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Report: Michael Cohen made fake ‘Women for Cohen’ account that tweeted about how hot he is
The thirst is real.
Prior to his very public unveiling as President Donald Trump’s longtime fixer, who facilitated hush money payments to women during the 2016 election, Michael Cohen had a relatively low profile. But a new report by the Wall Street Journal revealed how Cohen tried to boost his image.
Cohen reportedly paid RedFinch Solutions, a firm run by the Chief Information Officer at Liberty University John Gauger, to do some online work for him. One part was trying to rig online polls to favor Trump. Gauger wrote a script to vote repeatedly for Trump in a January 2014 poll about America’s best businessmen.
But the other was creating @WomenForCohen, a Twitter account to talk about what a sex symbol the Long Island lawyer was.
— Women For Cohen (@WomenForCohen) December 16, 2016
The account only gained 500 followers, but dang if it didn’t try its hardest to hype up Cohen.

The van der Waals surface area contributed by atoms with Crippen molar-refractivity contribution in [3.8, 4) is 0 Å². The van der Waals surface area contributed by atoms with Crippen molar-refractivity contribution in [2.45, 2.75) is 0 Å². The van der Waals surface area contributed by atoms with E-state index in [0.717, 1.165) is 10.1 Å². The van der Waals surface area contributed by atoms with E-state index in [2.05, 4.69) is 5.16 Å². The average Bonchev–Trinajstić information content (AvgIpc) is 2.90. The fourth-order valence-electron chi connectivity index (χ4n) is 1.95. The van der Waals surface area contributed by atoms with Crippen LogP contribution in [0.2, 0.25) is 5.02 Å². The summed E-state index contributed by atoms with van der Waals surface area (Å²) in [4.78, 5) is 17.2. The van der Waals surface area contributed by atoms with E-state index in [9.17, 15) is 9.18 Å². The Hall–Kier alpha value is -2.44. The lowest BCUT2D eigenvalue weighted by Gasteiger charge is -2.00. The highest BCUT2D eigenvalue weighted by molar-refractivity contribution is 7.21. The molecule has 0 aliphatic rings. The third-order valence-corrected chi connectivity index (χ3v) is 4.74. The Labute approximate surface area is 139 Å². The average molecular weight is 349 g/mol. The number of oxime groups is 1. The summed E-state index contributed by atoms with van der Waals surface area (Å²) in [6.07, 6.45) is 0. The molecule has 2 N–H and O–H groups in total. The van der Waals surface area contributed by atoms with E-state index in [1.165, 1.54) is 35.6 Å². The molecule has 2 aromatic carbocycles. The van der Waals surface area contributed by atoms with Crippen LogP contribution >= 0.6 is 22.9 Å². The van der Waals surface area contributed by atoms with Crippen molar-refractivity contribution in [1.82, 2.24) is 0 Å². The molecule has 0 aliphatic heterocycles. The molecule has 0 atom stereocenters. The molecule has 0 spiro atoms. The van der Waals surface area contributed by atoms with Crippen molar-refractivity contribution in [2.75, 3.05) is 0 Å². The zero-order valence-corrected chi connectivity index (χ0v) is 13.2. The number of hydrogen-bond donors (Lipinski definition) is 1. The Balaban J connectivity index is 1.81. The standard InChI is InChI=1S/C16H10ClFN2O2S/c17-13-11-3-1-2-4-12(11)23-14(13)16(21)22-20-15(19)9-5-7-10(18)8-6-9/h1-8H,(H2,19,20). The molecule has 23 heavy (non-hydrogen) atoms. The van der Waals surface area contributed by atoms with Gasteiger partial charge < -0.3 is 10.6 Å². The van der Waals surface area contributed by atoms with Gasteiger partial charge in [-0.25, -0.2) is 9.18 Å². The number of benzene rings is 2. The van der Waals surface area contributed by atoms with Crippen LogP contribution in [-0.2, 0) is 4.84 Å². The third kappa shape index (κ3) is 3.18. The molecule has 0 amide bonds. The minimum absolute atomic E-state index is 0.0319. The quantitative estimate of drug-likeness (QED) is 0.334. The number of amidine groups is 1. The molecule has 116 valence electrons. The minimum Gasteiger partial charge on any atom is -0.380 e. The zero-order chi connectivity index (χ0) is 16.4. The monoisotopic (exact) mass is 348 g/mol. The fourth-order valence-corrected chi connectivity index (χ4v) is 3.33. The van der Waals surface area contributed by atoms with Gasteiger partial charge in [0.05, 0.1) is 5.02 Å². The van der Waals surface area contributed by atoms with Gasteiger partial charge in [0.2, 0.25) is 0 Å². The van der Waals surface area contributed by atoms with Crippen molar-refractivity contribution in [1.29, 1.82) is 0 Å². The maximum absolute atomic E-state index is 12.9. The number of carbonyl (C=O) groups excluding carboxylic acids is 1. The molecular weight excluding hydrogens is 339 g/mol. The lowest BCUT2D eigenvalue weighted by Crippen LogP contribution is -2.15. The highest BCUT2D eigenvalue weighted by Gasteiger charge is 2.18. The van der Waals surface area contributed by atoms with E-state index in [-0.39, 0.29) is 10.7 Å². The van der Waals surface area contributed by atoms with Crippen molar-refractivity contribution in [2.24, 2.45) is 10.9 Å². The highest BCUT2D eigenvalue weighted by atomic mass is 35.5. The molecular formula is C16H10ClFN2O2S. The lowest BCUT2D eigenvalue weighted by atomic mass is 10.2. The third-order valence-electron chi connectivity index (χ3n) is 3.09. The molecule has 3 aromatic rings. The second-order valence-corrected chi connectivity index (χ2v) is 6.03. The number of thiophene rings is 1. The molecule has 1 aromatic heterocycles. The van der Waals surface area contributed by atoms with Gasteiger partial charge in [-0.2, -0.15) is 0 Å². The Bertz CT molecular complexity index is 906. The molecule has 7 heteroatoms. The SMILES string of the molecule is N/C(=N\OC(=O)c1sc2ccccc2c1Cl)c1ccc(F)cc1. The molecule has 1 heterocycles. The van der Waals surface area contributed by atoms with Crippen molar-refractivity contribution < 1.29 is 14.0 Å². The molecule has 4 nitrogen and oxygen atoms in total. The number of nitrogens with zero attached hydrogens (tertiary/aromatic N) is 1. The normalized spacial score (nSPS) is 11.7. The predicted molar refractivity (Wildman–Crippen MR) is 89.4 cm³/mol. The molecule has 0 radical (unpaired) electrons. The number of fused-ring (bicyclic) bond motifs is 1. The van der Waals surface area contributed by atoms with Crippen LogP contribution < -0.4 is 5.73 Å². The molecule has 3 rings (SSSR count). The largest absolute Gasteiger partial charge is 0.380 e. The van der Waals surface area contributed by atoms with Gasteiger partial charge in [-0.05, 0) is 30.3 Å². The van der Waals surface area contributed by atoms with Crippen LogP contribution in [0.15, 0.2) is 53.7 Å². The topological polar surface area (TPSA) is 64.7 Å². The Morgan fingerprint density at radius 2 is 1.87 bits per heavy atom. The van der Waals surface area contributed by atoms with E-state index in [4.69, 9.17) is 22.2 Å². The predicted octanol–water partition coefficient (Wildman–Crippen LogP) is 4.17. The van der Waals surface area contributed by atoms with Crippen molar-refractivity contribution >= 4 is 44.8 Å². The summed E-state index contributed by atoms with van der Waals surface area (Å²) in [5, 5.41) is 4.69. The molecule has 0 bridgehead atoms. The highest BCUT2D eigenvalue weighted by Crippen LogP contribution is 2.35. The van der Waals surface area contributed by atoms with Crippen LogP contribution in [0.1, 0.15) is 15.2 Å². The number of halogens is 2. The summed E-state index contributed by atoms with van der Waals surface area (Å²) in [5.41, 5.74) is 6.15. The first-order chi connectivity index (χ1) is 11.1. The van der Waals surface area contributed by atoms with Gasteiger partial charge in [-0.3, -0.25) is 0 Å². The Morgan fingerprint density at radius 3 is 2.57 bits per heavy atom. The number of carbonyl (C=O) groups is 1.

“We are ready for fall air, crisp mornings, & seeing this guy dressed to impress!” the handle tweeted on Sept. 3, 2016.
— Women For Cohen (@WomenForCohen) December 11, 2016
— Women For Cohen (@WomenForCohen) September 15, 2016
— Women For Cohen (@WomenForCohen) September 3, 2016
— Women For Cohen (@WomenForCohen) July 21, 2016
Although the tweets are thirsty as hell, the bio is even more ludicrously fawning: “Women who love and support Michael Cohen. Strong, pit bull, sex symbol, no nonsense, business oriented, and ready to make a difference!”
According to the Wall Street Journal, Gauger felt that Cohen stiffed him for his work, only paying him approximately $12,000 instead of an agreed-upon $50,000. Gauger said Cohen also paid in cash instead of check and included a boxing glove in the bag of money, which Cohen claimed had been worn by a Brazilian MMA star.
A payment of $50,000 for “tech services” was cited in a document charging Cohen with campaign finance violations in August.
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Read the Wall Street Journal report here.
David Covucci is the Layer 8 editor at the Daily Dot, covering the intersection of politics and the web. His work has appeared in Vice, the Huffington Post, Jezebel, Gothamist, and other publications. He is particularly interested in hearing any tips you have. Reach out at [email protected]